Classic Movies

“It’s not the heat, it’s the humanity.”


Well, I ended up putting the two Disney flicks that Thad sent me on the back burner yesterday because as I was innocently flipping channels to see what else was on I saw that TCM was running Brigadoon (1954) that afternoon…followed by Cabin in the Sky (1943). While I’m not quite as “musicals mad” as my friend and frequent TDOY commenter Pam, Brigadoon is one of the rare movie musicals welcome here at Rancho Yesteryear.

Tommy Albright (Gene Kelly) and Jeff Douglas (Van Johnson) are American tourists in Scotland, determined to shoot a brace of defenseless woodland grouse, when they come across a strange village whose name serves as the movie’s title. Tommy falls head-over-heels for a girl named Fiona Campbell (Cyd Charisse), whose sister Jean (Virginia Bosler) is scheduled to marry a local lad named Charles Dalrymple (Jimmy Thompson)—so as luck would have it, the entire hamlet is ready to party like its 1999, and invite Tommy and Jeff as guests to the proceedings. The two men soon learn that there’s something not quite right about Brigadoon—it’s an enchanted village that appears for one day every one hundred years. Since Tommy has it bad for Fiona, he has an opportunity to join Brigadoon’s inhabitants…but he’s yet to convince himself he believes in its magic.

Gene Kelly and Cyd Charisse

Brigadoon is a favorite for many reasons. First, it stars Kelly and Charisse, whose sensual dancing together neatly skirts around Topic A (Charisse once remarked before her passing that the film was her favorite among the movies she made alongside Kelly). It’s a much subtler movie than many of the Kelly musicals; not as much “in-your-face” as, say, On the Town (1949) or An American in Paris (1951). Plus the story (by Alan Jay Lerner) is so doggone captivating, and even though it breaks a few rules to give the movie a happy ending it never mattered that much to me (especially when both Kelly and Charisse have won me over).

Brigadoon is a beautiful film, masterly directed by the great Vincente Minnelli—and though I often remark that the proof is in the pudding, one of the things that makes this film so wonderful is that even though Minnelli and Kelly were refused permission to shoot on location in Scotland, the fact that it ended up being filmed on studio sets doesn’t hurt the film at all (in fact, I’m not certain it would have worked with “realistic” sets, seeing as the village is hardly “real” in itself). I love Minnelli’s trademark languid camera shots, how they lovingly caress the breathtaking beauty of the village and satisfy the longing of anyone who’s fed up with “the rat race” and would like nothing more than to spend tranquil quality time in a place where time really doesn’t matter.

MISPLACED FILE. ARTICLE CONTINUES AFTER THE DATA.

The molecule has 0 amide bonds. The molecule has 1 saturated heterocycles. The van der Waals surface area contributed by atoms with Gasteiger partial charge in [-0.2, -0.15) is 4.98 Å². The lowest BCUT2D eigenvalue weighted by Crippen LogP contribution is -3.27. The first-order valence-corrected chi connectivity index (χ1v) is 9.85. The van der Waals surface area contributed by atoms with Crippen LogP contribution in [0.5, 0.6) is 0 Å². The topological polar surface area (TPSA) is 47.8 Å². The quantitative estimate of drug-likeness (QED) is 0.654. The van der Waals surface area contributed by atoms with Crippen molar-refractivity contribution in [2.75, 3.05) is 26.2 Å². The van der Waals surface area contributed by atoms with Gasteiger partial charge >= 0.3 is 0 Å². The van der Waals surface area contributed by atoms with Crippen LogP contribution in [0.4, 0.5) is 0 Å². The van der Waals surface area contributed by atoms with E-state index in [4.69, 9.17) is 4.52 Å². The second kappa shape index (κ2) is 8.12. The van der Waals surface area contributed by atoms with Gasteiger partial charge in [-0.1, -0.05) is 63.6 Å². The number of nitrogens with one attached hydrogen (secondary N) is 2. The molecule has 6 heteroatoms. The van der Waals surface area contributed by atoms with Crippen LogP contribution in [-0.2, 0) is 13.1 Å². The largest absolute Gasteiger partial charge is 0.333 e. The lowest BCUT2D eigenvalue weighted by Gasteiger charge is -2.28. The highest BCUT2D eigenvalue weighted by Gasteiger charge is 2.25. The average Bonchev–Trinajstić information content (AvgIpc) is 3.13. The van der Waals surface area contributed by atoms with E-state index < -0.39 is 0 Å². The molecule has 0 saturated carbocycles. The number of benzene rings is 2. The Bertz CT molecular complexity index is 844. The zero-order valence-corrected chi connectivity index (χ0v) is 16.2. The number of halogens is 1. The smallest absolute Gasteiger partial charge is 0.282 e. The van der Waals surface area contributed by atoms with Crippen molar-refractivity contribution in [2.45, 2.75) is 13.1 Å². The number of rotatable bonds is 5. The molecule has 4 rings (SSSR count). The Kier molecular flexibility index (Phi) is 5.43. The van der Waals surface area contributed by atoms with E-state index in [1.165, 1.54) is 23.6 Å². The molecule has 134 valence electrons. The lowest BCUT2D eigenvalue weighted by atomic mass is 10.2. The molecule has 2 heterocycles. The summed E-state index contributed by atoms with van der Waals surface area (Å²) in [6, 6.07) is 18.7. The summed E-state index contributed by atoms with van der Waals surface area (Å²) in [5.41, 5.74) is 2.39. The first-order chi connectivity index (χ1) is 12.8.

I’m also a Brigadoon fan because it’s one of the few films I’m able to tolerate Van Johnson in. My blogging compadre Stacia at She Blogged by Night is currently soliciting responses to a post she’s written on which “great actors” annoy you the most. I originally thought about naming Clark Gable—who I haven’t ever liked in anything—but since that would mean my giving him points for acting I went with Van instead. I have no idea why Johnson fills me with such enmity, but apart from Brigadoon and State of the Union (1948) I’d rather chew off my own foot than watch him in a film.

One of my favorite musical numbers of all time is in Brigadoon—that wonderful soft-shoe bit by Kelly and Johnson in I’ll Go Home with Bonnie Jean—and the movie itself contains so many memorable songs: Almost Like Being in LoveThe Heather on the Hill, etc. Unfortunately, they cut quite a few tunes from the stage version, particularly The Love of My Life and My Mother’s Wedding Day, whose lyrics were a bit too racy for the likes of the Breen office (and explains the shortened screen time of character Meg Brockie, played here by Dodie Heath). (Others excised include Come to Me, Bend to MeFrom This Day On and The Sword Dance—all three of these can be seen as “extras” on the Brigadoon DVD, with the fourth [There But For You Go I] available only in its audio version.)

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